...some companies in packaging and labelmanufacturing and that's a common practice for them, but maybe in yourbusiness theres a way to do a small version, whether it's free or not, freeyou know, could you create a small version of prototype? I guess would beanother another thing to do, but actually be paid for that, so those areare kind of some ideas for what that you know, taking that first fewpercentage points of the bigger engagement could be in delivering it ina paid way. Now I want to shift gears here for a second, because I thinkthat's that's one of the early steps, but I think that there are there's thisconcept that I have sort of named the spectrum of value creation. And if you think about all the ways youcould create value for your customers, your most most manufacturers that I seeare either you know, they're doing something like a free consultation,like we've talked about here, giving away all this expertise for free, freeengineering work and then there's the big flagship implementation, which isprobably some fiftythousand to million dollar solution, whether it's a productor some service that you provide. But it's the big sort of flagship thingthat you really want to sell and there's very little between that, andso what I would challenge you to do is say you know almost draw a Horizonaline and put that free consultation. You know somewhere somewhere towardsthe left side, not all the way to the left. Put that flagship implementation.All the way to the riht is the biggest thing, the biggest way you could createvalue for a potential customer and then what you need to do is start filling inthe gaps between that. So you know, if you think, about all the expertise andexperience your team has before you would offer free consultation. Thereare other ways you could get your customers engaged with your company andprocessing. All this knowledge you have and consuming the insights you have tooffer, and I think the best way to do that is to simply publish articles onyour site. It's the smallest possible...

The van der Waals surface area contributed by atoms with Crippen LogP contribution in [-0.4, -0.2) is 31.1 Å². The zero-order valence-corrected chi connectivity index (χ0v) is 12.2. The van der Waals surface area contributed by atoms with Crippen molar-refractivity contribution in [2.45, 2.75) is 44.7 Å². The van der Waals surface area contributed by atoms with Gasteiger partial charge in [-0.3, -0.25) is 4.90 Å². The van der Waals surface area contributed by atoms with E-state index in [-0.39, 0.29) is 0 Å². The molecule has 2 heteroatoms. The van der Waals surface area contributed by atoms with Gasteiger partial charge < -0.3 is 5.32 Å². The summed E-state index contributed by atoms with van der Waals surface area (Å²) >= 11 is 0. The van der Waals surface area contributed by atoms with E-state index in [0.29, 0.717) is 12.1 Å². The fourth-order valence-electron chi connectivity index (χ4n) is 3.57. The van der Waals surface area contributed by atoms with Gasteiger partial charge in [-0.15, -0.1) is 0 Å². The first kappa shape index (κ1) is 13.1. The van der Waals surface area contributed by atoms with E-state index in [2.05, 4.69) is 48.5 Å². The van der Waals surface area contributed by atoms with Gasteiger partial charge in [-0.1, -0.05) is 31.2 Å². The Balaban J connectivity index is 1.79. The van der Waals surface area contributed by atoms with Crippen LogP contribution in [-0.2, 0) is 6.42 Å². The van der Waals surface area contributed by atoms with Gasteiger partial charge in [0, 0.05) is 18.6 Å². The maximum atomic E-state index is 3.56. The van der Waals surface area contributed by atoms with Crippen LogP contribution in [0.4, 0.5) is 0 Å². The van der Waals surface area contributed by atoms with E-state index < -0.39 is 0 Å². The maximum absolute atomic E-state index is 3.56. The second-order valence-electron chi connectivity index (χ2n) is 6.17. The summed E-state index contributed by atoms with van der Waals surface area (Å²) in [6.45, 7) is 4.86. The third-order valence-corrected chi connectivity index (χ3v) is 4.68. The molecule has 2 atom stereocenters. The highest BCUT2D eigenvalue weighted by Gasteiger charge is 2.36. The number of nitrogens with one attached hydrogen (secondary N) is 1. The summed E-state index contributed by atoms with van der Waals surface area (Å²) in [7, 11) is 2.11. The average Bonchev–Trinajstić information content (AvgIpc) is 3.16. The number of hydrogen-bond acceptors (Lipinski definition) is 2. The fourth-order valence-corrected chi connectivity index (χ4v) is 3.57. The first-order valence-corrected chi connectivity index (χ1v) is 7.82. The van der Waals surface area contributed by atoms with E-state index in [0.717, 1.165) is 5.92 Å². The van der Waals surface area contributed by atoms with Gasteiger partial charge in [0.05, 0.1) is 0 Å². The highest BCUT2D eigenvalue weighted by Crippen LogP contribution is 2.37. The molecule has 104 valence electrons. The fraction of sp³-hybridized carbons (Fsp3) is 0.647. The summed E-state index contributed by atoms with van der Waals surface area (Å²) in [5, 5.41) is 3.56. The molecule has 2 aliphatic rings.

Tran transaction between a prospect inyour company. If you can say what are the most common questions, we get andanswer them in the form of a five hundred word, blog Posta articlespublished them on your site, now you're creating an opportunity for somebody tosee the way you think and the problemsyou're capable of solving to demonstrate you've seen these issuesbefore and you there are different ways to solve them. But here you know hereare some of those options, so many manufacture websites are allabout themselves and it's just like a digital broshure, and nobody reallycares about that until they believe you understand their situation and havesolved their types of problem. So the the smallest simplest way you cancreate value for somebody on the path to the bigger sale is a free publishedarticle or short video of you talking or you know, a Webinar. You could record,for example, so that's one thing I think the next step in terms ofcreating value would be what we'd call a gated resource or something thatwould require somebody to submit some contact information and so now they're,sort of giving you permission to market to them or to pick up the phone andcall them because you're trading them something of value, and that could be atool like an Rli calculator could be asking them to register for a Webenaror subscribe to your newsletter. A lot of different ways to do this, but now you're sort of moving into thisplace where th, the your prospect, is essentially paying for something butthey're not paying with cash they're paying with the currency of online leadgeneration, which is their contect information, okay and then from there.As you start moving more to the right on the spectrum of ways you can createvalue, then then maybe there is that free consultation, but instead ofinstead of forty hours worth of free engineering work to that you give away.Maybe it's a one hour call with one of your senior engineers to sort of diveinto the situation and determine whether there's a fit and t sort ofintroduce the paid baby step consultation that would follow so thatthat would be the next one right. The...